Funding the Fight Against Childhood Cancer (Part I) - 5:01
with Nichole Ornelas and Stephanie Dillon, ALSAC-St. Jude Children's Research Hospital
Posted Sep 13, 2017 Expires Sep 13, 2019
Childhood cancer is an ongoing battle, but the American Lebanese Syrian Associated Charities or ALSAC is the largest healthcare related charity in the United States and is funding the fight against childhood cancer for St. Jude Children's Research Hospital. Despite the fact that ALSAC has been raising more than $1 billion annually for the hospital through more than 30,000 fund-raising activities, guests Nichole Ornelas and Stephanie Dillon from ALSAC highlight the challenges that are still posed to funding research and fighting childhood disease. For more with Nichole and Stephanie, please watch the second and final portion of this interview here Funding the Fight Against Childhood Cancer (Part II). September is Childhood Cancer Awareness Month. To give to ALSAC and help St. Jude Children's Hospital fund the fight, please visit ALSAC - St. Jude Children's Research Hospital. Interview recorded on August 23, 2017. Hosted by Taylor Bennett. Part I of II. Partial transcript of the interview is here: Bennett: ALSAC actually predates the hospital. Talk to me about the roots here in Indianapolis. Ornelas: ALSAC is the fundraising and awareness organization for St. Jude Children's Research Hospital. Danny Thomas formed ALSAC to gain support for the hospital and set up the first office here in Indianapolis. Bennett: What does it stand for/ Ornelas: It stands for the American Lebasnese Syrian Associated Charities. Bennett: It does have a long history here, what has been the reaction from families, especially. Dillon: Everyone knows St. Jude and even if they don't have anyone that has been there. When we talk about St. Jude and about raising money they are willing to give. 75% of our operating costs are covered by public donations. Bennett: Pediatric cancer is not something you want to think about. Do you find that those that are not going through it, don't understand Ornelas: Danny, our founder, believed no child should die in the dawn of life. So from research, treatment and all that, it is easy to get behind. Bennett: What does a day look like for you in the world of fundraising Ornelas: It never quite looks the same. Bennett: Does it get frustrating Ornelas: I don't know if frustrating is the word, it's something we are both passionate about. It is just so fundamentaly important. Dillon: I think it is similar to sales experience. You get the nos but you get to celebrate the yes's. Bennett: Is that why you do it, because it is so rewarding Orenleas/Dillon: Absolutely.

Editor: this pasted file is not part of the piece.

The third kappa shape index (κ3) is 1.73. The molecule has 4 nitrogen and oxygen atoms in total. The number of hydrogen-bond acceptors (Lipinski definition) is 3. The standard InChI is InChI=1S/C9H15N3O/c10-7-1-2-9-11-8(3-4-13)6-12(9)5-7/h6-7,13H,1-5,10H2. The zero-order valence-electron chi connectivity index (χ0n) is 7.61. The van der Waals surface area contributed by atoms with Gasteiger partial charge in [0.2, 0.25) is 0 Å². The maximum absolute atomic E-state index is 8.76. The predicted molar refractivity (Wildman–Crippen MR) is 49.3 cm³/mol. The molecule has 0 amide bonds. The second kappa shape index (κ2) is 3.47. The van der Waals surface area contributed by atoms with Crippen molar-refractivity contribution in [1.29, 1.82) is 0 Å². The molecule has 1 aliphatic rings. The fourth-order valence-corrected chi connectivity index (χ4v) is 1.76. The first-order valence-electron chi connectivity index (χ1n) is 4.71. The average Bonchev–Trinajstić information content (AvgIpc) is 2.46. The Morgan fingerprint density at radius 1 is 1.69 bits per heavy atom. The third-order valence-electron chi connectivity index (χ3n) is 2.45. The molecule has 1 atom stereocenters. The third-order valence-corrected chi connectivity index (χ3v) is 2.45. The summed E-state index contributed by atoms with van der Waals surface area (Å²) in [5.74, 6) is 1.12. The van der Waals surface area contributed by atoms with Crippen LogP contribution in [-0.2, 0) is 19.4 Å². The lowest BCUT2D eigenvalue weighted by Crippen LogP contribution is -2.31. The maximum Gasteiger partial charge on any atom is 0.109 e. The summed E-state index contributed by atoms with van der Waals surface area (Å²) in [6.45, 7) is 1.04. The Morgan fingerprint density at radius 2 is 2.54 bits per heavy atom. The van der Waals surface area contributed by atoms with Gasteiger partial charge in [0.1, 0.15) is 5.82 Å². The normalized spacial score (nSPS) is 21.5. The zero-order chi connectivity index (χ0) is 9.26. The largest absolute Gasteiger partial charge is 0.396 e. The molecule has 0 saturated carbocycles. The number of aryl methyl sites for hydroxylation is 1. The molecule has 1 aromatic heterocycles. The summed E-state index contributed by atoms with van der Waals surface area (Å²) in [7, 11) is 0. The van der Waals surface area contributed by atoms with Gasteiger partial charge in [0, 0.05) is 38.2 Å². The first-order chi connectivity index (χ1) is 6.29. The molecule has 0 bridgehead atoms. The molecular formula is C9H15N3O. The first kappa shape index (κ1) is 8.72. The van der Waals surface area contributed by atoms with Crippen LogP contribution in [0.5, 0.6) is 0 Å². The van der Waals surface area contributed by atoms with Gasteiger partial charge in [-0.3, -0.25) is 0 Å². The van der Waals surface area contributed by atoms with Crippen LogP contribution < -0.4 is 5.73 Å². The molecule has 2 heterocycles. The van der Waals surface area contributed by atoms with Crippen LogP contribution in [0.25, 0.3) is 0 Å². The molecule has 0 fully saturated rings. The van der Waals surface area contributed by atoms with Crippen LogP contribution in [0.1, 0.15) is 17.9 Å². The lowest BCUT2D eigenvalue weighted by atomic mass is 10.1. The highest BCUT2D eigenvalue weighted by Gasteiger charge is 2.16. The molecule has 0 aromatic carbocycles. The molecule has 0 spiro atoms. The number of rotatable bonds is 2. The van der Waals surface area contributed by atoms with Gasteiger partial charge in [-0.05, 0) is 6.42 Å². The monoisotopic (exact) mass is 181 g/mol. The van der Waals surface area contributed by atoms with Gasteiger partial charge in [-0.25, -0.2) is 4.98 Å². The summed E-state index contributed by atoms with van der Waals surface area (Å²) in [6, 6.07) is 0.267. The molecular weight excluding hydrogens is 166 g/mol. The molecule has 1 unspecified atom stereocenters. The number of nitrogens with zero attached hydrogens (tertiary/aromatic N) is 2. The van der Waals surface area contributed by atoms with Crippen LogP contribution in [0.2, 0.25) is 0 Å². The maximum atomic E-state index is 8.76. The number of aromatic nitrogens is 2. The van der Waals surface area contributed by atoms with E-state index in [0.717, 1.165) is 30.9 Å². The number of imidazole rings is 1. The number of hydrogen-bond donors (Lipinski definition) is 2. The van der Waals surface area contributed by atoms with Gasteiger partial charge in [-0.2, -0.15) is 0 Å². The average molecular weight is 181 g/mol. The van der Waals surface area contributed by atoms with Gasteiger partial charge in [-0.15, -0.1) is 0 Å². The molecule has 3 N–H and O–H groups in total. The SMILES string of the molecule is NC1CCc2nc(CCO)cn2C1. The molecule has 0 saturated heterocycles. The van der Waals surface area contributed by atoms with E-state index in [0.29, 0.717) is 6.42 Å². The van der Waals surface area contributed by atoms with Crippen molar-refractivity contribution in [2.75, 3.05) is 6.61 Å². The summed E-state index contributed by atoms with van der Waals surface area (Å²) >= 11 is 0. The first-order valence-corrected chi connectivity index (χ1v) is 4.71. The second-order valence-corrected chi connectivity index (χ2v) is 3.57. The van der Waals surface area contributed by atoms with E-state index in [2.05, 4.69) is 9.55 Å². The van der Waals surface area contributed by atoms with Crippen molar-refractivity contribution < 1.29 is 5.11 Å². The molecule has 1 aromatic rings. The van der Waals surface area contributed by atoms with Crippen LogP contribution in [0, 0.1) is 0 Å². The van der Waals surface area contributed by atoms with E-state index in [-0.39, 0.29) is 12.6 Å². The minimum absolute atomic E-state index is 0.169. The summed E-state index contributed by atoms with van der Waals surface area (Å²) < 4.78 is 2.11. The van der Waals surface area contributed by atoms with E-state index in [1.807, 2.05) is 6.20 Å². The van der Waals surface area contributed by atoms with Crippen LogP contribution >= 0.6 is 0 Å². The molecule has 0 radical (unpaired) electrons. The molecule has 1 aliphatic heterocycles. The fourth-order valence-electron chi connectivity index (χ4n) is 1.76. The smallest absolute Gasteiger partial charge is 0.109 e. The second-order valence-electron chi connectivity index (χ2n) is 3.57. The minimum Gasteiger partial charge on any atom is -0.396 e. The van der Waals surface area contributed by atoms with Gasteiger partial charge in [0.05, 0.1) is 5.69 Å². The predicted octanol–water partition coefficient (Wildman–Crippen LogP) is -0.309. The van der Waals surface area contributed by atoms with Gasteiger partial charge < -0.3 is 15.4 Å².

Hosted by: Taylor Bennett Produced by: Heartland Newsmakers Team

Other videos hosted By Taylor Bennett

What Indianapolis Needs to Better Fight Food Insecurity

Indianapolis has been ranked the worst city in the nation for access to fresh food. The Patachou Foundation is aware of that fact and is "working hard to change this by providing real food and hands-on education to kids living in these areas." Offering a hands-on approach to fight food insecurity. The foundation send out educated representatives into the community; into school cafeterias and into classrooms. The kids are exposed to nutritional demonstrations and given a wholesome meal, similar to what you eat at the cafe or other Patachou-owned restaurants, like Napolese. Click here for more on The Patachou Foundation. Interview recorded on August 23, 2017. Hosted by Taylor Bennett. Part 1 of 1. Read a partial transcript of the interview here: Bennett: We've highlighted some organizations that are fighting against hunger, is it making a difference so far Feltrop: Absolutely. Those statistics show that, across the nation, food insecurity and access to food is on the minds of policy makers. Bennett: What is the issue in Indiana Feltrop: Well specifically in Central Indiana you have a combination of issues. The reality is that hunger includes access to food. Indianapolis has a huge problem with the layout of the neighborhoods and just the economics of running grocery retail makes it difficult to place, locally, accessible, fresh food options in neighborhoods. Bennett: Does it also mean healthy food Feltrop: Fresh options are more healthy. Statistics do show that when there is a close proximity to a grocery store, the health outcomes of the community members tend to get better. Bennett: What would you like to see as far as making this problem go away What would be the ideal Feltrop: The reason why we are still grappling with this is that there are so many facets to the issue. It's an economic issue; poverty has continued to worsen. The polarizing economy really makes it difficult for families to get out of the cycle of poverty. When you include the health piece high food insecurity lead to negative health outcomes among youth. Indianapolis is ranked poorly when it comes to health in youth. Issues like diabetes and obesity are linked to food insecurity. Then there is a social piece about access to food; it's a neighborhood problem. Policy makers need to get fresh, healthy foods to neighborhoods based on their individual needs. Bennett: A lot of components. Feltrop: What we do at The Patachou Foundation is specifically address childhood hunger and their access to fresh foods. We work with local schools and deliver healthy meals to students facing food insecurity and poverty.
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